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I've used bottles few times to bottle home beer. Recently I've found that inside them there are small spots that remain there even if I rinse them with water.

Should I worry about them? It's safe to put new beer into such bottles?

If it's not safe what is good option to clean those?

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An overnight soak in PBW or oxyclean always works well for freeing up beerstone and other deposits for me. The soak should start with the warmest tap water you can get. PBW is more expensive but I think it works better and the two are not equal when it comes to the tough stuff to get off, IMO.)

If there is still stuff stuck to the bottles and I am really hard up for bottles I'll have the bottle brush at the ready while the bottles are still wet after the soak. At that point if stuff still doesn't come out toss the bottle. Its not a guarantee to be unsafe, but bad beer, or overcarbed beer or exploding bottles isn't worth the cost of a few new bottles.

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I use bleach-and-water for sanitizing. I always have a bucket of about 30 litres of bleach-and-water sitting on my brewing counter.

After a month or two, I make myself a new bucket of sanitizer. Instead of dumping out the old sanitizer, I transfer it to another bucket and use it for bottle cleaning. Most bottles don't need any cleaning (just a rinse), but for the ones that do, I just fill them with this old sanitizer and leave them for a week or two. They usually end up perfectly clean after this.

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    Bleach solutions are not all that stable after 24 hours. The disinfecting power fades rapidly of a 10% solution. You obviously see no ill effects though. – brewchez Sep 6 '16 at 11:42
  • Man, I am jealous. With the kids and no closed area around, I don't have that luxury. – Robert Sep 6 '16 at 20:12
  • @brewchez: I wonder if that is one of the many homebrewing myths. As you said, I'm not seeing ill effects of this. I'd say that over 95% of my sanitizing happens with bleach solution that is over 24 hours old. On average, it's probably 3 weeks old. – Jeff Roe Sep 6 '16 at 20:21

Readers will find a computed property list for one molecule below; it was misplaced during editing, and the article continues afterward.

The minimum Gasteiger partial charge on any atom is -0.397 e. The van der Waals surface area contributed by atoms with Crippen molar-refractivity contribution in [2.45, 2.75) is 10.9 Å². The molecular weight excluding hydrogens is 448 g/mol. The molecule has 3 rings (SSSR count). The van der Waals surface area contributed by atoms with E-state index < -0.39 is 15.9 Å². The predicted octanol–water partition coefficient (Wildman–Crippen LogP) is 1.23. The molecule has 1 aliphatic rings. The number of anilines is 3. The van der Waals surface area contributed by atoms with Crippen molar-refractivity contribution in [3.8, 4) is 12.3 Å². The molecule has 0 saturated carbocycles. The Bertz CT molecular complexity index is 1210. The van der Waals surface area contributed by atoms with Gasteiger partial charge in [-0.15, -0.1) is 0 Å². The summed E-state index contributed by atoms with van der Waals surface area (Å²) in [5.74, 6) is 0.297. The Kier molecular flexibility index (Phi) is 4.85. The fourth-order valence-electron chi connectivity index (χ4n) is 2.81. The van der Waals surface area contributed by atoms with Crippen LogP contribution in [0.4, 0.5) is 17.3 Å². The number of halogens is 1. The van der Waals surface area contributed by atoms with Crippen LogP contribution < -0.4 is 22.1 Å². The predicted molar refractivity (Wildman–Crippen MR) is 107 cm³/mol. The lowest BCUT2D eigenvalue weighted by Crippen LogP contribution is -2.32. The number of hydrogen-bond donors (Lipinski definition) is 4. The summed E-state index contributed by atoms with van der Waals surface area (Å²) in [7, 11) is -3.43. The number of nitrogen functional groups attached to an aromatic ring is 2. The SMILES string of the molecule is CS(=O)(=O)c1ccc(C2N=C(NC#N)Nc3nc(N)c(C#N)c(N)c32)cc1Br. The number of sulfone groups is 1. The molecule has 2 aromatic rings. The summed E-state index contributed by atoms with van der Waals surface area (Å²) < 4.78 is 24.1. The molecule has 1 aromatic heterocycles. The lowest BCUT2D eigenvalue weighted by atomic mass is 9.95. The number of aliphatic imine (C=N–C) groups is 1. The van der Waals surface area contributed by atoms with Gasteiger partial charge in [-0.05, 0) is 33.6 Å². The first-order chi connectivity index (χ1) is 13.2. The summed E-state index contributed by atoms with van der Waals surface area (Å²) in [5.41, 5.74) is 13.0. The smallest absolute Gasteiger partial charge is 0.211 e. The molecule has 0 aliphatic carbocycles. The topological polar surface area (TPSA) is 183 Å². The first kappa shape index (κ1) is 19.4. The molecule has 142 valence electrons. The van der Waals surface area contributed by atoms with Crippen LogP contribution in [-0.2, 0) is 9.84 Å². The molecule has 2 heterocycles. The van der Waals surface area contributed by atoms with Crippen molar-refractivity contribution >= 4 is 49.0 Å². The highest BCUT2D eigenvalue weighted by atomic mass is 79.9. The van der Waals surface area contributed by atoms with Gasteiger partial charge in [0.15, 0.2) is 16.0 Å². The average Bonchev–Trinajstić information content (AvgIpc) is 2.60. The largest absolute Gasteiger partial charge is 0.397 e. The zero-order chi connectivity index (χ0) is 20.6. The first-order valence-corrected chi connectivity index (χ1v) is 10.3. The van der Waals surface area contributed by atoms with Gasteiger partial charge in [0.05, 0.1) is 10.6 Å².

• The 'dangers' of using bleach as a sanitizer may be a myth. I am not commenting per se towards that. The rapid decrease in the oxidation potential of 10% bleach in water is not however mythology, its chemical reality/fact. Again, you see no ill effects however. – brewchez Sep 7 '16 at 10:27
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Cleaning involves removing the stuff you can see. As others have mentioned, a good bottle brush is the most common tool. I've also had success using a water pick (dental hygiene tool) to remove stubborn spots the bottle brush didn't get.

Next you need to Sanitize which kills most organisms. It is not usually necessary to Sterilize which removes all organisms. Star San is the most common sanitizer. Be sure to follow the directions at this step as carelessness can result in a lost batch. There are numerous resources on Google and YouTube if you're new to the hobby.

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Generally I'd always rinse bottles after they are finished, or at least at the end of the night.

You can try a bottle brush.

Depending on the kind of bottle, you can put it in the dishwasher. Works for e.g, Grolsch swingtop bottles.

If that doesn't get the spots out, then the beer probably will not get them out either.

  • I know that with my very first batch, oh so many years ago, I put my bottles through the dishwasher and no one died from drinking what was a fairly decent beer even for my young palate. I've since learned that detergent leaves residue on the bottles which can contribute to problems in the final product so a good soak in a sanitizing solution is the best bet (after a good cleaning beforehand). – linhartr22 Sep 6 '16 at 19:44

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